Americans Are Drinking More Today Than During Prohibition

With many of us struggling to get to the end of one of the many health kicks that appear in January, we may be starting to wonder whether what we are doing is really necessary. Alongside Veganuary there is also Dry January, a movement that has seen many around the world opt to abstain from alcohol for 31 days in an attempt to get healthier.

But do we as a nation have an issue with alcohol? The answer apparently is yes. It has recently been announced that Americans are consuming more alcohol than during Prohibition, and with the trend for drinking increasing steadily over the last twenty years, is there really an option for the trend to stop?

Federal health statistics has shown an increase in per-capita alcohol consumption, and has seen a shocking increase in the number of hospitalizations, emergency room visits, and even deaths that are linked to drinking.

However, there has been some good news. Teenagers are drinking less than before, a sign that they may be witnessing the destruction that alcohol can cause. The influence of social media has also been cited as a reason for the decline. However, public health experts are still concerned over the drinking problem that is on-going.

Dr Tim Naimi, an alcohol researcher at Boston University confirmed that “consumption has been going up. Harms [from alcohol] have been going up. And there’s not been a policy response to match it.”

Before Prohibition was implemented in 1920, the average American adult – and teenager – was drinking around two gallons of alcohol each year. However nowadays the figure is nearer 2.3 gallons, equating to around 500 drinks – or nine drinks a week.

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However historians have confirmed that America’s biggest drinking problem was during the early 1800’s with 1830 reaching a peak of nearly seven gallons of alcohol being consumed by the average American.

With such a large alcohol problem the temperance movement campaigned for moderation on alcohol, followed by abstinence and eventually called for the national ban, which was passed in 1919. Prohibition commenced on January 17th 1920 and continued for a further 13 years until it was ended under President Franklin D. Roosevelt’s administration.

Prohibition clearly had an affect on the nation’s drinking habits as following the lifting of the ban the per-capita alcohol consumption was at nearly one gallon, however, the figures have fluctuated ever since. The 1970’s and 1980’s saw an increase to 2.75 gallons, although some have blamed this increase on the recession that was affecting the majority of the developed world at the time.

The mid-1980’s saw attention being focused on the increase in deaths due to drink driving and Congress increased the drinking age from 18 to 21, leading to a fall in alcohol consumption, however it increased again around the mid-1990’s.

William Kerr, senior scientist at Public Health Institute’s Alcohol Research Group commented, “I think people sort of forgot all the problems with alcohol.”

As well as the damage to the bank balance, excessive drinking has many significant health problems including high blood pressure, stroke, liver damage, liver cancer and heart disease. Alcohol is discouraged during pregnancy as it could lead to birth defects, stillbirth or miscarriage. It has also been confirmed that alcohol is responsible for around 30-35% of injuries within the elderly generation.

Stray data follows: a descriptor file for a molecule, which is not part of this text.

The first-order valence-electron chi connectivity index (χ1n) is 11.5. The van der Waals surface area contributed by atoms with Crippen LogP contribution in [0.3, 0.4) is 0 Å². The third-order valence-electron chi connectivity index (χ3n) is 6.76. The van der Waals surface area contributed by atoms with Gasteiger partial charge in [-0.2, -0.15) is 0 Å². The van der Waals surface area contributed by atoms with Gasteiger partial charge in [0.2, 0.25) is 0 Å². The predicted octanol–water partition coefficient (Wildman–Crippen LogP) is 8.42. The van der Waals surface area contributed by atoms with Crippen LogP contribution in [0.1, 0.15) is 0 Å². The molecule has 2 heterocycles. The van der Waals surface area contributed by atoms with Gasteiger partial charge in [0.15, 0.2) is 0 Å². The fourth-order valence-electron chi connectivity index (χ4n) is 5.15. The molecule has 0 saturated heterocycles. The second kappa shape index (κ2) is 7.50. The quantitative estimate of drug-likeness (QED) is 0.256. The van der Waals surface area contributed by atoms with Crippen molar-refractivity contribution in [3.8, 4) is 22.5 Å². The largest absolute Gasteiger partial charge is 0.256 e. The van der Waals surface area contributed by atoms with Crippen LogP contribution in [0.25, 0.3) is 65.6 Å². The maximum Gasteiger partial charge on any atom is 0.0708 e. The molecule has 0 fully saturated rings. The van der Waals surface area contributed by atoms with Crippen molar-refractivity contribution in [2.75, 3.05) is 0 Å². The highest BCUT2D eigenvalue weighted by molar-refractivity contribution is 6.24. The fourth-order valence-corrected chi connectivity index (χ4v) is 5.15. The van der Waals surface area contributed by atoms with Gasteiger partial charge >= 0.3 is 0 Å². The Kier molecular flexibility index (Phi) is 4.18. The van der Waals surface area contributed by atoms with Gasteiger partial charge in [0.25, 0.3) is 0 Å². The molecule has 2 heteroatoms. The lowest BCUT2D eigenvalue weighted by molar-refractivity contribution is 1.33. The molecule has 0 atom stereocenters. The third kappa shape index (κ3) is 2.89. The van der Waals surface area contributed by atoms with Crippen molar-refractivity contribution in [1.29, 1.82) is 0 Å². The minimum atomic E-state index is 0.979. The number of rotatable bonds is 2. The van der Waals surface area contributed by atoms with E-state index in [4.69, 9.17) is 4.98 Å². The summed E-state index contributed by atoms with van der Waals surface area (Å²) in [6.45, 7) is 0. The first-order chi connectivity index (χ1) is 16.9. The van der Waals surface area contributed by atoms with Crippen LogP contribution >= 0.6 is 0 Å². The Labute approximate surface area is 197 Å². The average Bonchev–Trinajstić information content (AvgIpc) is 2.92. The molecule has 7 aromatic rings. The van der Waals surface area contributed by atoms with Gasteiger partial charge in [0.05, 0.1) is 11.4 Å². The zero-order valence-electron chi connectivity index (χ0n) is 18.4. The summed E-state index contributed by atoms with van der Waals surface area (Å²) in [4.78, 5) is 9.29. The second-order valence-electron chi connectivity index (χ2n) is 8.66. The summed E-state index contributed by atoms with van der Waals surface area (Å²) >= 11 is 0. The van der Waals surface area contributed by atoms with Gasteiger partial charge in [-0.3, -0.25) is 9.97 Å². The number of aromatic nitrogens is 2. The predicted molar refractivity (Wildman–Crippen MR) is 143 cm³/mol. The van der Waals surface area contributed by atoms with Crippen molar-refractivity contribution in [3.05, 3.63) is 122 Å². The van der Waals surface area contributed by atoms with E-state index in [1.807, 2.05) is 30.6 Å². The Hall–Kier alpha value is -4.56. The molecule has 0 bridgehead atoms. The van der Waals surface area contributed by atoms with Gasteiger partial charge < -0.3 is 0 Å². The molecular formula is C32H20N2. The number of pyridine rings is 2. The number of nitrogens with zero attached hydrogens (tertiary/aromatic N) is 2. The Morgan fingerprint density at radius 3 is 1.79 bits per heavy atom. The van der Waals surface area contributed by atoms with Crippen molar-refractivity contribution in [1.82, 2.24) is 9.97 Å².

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Alcohol can also be a danger to those around us,  as fighting is way more likely to occur due to a higher level of alcohol in our systems. Domestic violence can also be alcohol fueled and of course, there can be damaging results from drink driving.

The Centers for Disease Control and Prevention have confirmed that over 88,000 Americans die annually due to excessive drinking, a figure that is higher than those who have died during the recent opioid drug epidemic.

With the number of deaths relating to alcohol issues doubling since 1999 it has been suggested that there are links with the growing overdose epidemic as many drug users drink alcohol at the same time.

Although nearly 75% of those that had alcohol related deaths were male, there has been a significant increase in the amount of alcohol women are now drinking, a fact that has been put down to the increase in binge drinking, where you consume around four or five drinks within two hours.

Aaron White, lead researcher on a recent study by the National Institute on Alcohol Abuse and Alcoholism, confirmed that the study – which saw researchers scan death certificates from the last two years looking for those mentioning alcohol problems -had seen the amount of women dying from drinking related causes had increased by 85%. Although the highest age range were those between 55 and 74 it also discovered the number of younger women dying was increasing.

There has also been a change in our attitude towards drinking with many memes ‘promoting’ wine as ‘mommy juice’. And of course, we have all heard of ‘wine o’clock’.


Light Alcohol Consumption Linked with Higher Cancer Risk

It’s previously been reported that no amount of alcohol consumption is good for your health, though the negative effects of light consumption are less severe than the effects of heavy consumption. However, a new study conducted in Japan has concluded that light to moderate alcohol consumption is also linked with elevated cancer risk. The study, which was published in CANCER, a peer-reviewed journal of the American Cancer Society, found that one’s overall risk of cancer was lowest when they did not consume any alcohol at all.

The recent student contradicts previous research on the subject, which has linked limited alcohol consumption with lower risks of some types of cancer. The new study, however, is much broader in scope than previous research that has been conducted on the topic, as it examines information from 33 Japanese general hospitals, totalling 126,464 patients, half of which belong to a control group and half of which were patients with cancer. The collected data spanned over a decade, from 2005-2016, and was controlled for sex, age, hospital admission date, and admitting hospital.